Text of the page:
Water flows downhill naturally and, over time, will make a river change from one path to another. As sediment moved and elevations changed over the last 7 millennia, the Mississippi River has emptied into several historic delta complexes: Maringouin, Teche, St. Bernard, Lafourche, Plaquemines-Balize, and Atchafalaya. Each of the deltas built up part of Louisiana’s coast to what we see today, but now that natural process has been interrupted [1]. After the great Mississippi flood of 1927 that caused $1 billion worth of damages (almost $1 trillion in today’s dollars), the US Army Corps of Engineers built the world’s longest levee system under the Flood Control Act of 1928. The Levee system was constructed to reduce flood damages and allow for more control of the Mississippi [2].

Image 1: Historic Deltas of the Mississippi River

An unforeseen and unfavorable side effect to taming the river was that all the water is kept moving too quickly to deposit sediment, and now sediment is lost to the Gulf of Mexico rather than deposited into our coastal wetlands [3]. Our Louisiana coastline is dependent on new sediment to nourish wetland ecosystems. Without sediment delivery, there is no material for natural land gain or replenishment, which will continue to contribute to our retreating coastline. The solution is not as simple as removing the levee system, however, since so much of Louisiana is populated now, and removing the levees containing the Mississippi would displace millions of residents from their homes. Instead, CWPPRA and our partners in restoration use man-made systems to create marsh, nourish wetlands, and maintain hydrologic connectivity so that we can protect and restore Louisiana’s coast.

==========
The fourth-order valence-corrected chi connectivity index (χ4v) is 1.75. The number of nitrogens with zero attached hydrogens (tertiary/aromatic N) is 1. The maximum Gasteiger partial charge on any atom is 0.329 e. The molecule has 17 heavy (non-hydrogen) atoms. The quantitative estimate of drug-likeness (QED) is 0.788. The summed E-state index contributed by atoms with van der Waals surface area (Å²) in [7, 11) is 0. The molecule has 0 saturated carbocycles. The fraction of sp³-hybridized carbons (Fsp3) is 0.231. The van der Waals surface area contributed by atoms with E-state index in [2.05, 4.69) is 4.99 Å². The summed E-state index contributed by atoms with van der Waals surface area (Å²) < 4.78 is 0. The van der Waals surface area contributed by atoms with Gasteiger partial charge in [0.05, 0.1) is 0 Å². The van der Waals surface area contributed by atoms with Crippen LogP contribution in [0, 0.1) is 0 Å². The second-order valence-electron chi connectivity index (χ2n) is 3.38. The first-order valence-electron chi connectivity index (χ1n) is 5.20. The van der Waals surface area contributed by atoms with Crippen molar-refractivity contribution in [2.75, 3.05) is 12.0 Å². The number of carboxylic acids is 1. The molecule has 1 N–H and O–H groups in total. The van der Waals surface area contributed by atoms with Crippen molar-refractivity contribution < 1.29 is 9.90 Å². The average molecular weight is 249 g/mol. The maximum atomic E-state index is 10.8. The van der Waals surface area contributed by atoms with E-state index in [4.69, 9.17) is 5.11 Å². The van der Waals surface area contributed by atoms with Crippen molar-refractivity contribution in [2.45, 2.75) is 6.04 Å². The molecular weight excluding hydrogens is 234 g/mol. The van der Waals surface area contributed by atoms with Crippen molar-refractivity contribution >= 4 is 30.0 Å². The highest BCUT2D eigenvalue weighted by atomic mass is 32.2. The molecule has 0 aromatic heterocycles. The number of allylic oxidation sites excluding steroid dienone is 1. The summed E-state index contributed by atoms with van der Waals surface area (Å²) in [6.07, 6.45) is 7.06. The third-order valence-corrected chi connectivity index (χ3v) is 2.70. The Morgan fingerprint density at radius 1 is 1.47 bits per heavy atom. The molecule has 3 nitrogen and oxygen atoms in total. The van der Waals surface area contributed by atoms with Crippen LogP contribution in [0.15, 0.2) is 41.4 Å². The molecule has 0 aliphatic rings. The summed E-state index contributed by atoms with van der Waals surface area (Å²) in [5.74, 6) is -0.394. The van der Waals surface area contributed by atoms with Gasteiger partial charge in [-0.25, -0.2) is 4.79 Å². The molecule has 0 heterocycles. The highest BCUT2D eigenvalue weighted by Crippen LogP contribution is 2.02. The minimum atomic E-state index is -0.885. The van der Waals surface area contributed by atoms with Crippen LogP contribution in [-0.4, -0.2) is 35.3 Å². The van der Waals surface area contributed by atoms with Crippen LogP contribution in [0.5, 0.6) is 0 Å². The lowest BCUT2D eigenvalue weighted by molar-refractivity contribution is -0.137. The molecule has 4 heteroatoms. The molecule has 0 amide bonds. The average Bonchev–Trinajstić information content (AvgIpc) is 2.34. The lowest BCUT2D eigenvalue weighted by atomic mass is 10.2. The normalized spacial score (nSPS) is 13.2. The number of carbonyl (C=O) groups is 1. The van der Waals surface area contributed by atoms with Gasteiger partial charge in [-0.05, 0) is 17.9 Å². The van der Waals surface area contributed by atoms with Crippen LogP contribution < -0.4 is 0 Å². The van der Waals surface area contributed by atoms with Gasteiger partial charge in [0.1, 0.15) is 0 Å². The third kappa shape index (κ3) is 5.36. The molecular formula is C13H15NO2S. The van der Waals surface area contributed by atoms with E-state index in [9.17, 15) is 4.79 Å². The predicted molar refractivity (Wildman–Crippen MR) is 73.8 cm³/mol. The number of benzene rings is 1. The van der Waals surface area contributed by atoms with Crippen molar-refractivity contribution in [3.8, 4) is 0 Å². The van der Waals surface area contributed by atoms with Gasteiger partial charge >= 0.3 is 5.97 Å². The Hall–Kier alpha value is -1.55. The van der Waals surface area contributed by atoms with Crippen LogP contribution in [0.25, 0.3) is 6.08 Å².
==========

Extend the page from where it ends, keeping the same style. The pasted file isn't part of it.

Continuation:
[1] https://en.wikipedia.org/wiki/Mississippi_River_Delta

[2] https://en.wikipedia.org/wiki/Great_Mississippi_Flood_of_1927

[3] http://mississippiriverdelta.org/our-coastal-crisis/wasted-sediment/

Image 1 from https://www.nationalgeographic.org/photo/miss-delta-formation/

Featured image from https://phys.org/news/2015-04-future-mississippi-delta.html